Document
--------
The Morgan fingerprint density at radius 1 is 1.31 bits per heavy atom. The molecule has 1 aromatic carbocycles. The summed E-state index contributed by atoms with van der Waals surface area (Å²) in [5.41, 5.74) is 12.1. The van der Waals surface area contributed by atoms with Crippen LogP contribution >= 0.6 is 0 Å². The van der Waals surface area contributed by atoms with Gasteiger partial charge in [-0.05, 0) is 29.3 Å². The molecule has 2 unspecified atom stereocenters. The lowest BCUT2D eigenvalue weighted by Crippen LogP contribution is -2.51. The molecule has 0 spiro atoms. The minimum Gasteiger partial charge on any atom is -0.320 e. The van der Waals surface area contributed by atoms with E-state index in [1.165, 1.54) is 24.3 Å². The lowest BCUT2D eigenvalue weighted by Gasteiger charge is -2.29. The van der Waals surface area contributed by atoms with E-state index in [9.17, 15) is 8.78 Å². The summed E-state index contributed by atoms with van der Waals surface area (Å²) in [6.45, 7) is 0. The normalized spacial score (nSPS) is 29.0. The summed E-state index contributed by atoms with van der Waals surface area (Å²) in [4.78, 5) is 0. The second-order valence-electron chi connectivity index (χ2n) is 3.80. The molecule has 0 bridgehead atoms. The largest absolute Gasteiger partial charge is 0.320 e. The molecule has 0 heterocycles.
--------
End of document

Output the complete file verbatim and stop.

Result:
The Morgan fingerprint density at radius 1 is 1.31 bits per heavy atom. The molecule has 1 aromatic carbocycles. The summed E-state index contributed by atoms with van der Waals surface area (Å²) in [5.41, 5.74) is 12.1. The van der Waals surface area contributed by atoms with Crippen LogP contribution >= 0.6 is 0 Å². The van der Waals surface area contributed by atoms with Gasteiger partial charge in [-0.05, 0) is 29.3 Å². The molecule has 2 unspecified atom stereocenters. The lowest BCUT2D eigenvalue weighted by Crippen LogP contribution is -2.51. The molecule has 0 spiro atoms. The minimum Gasteiger partial charge on any atom is -0.320 e. The van der Waals surface area contributed by atoms with E-state index in [1.165, 1.54) is 24.3 Å². The lowest BCUT2D eigenvalue weighted by Gasteiger charge is -2.29. The van der Waals surface area contributed by atoms with E-state index in [9.17, 15) is 8.78 Å². The summed E-state index contributed by atoms with van der Waals surface area (Å²) in [6.45, 7) is 0. The normalized spacial score (nSPS) is 29.0. The summed E-state index contributed by atoms with van der Waals surface area (Å²) in [4.78, 5) is 0. The second-order valence-electron chi connectivity index (χ2n) is 3.80. The molecule has 0 bridgehead atoms. The largest absolute Gasteiger partial charge is 0.320 e. The molecule has 0 heterocycles.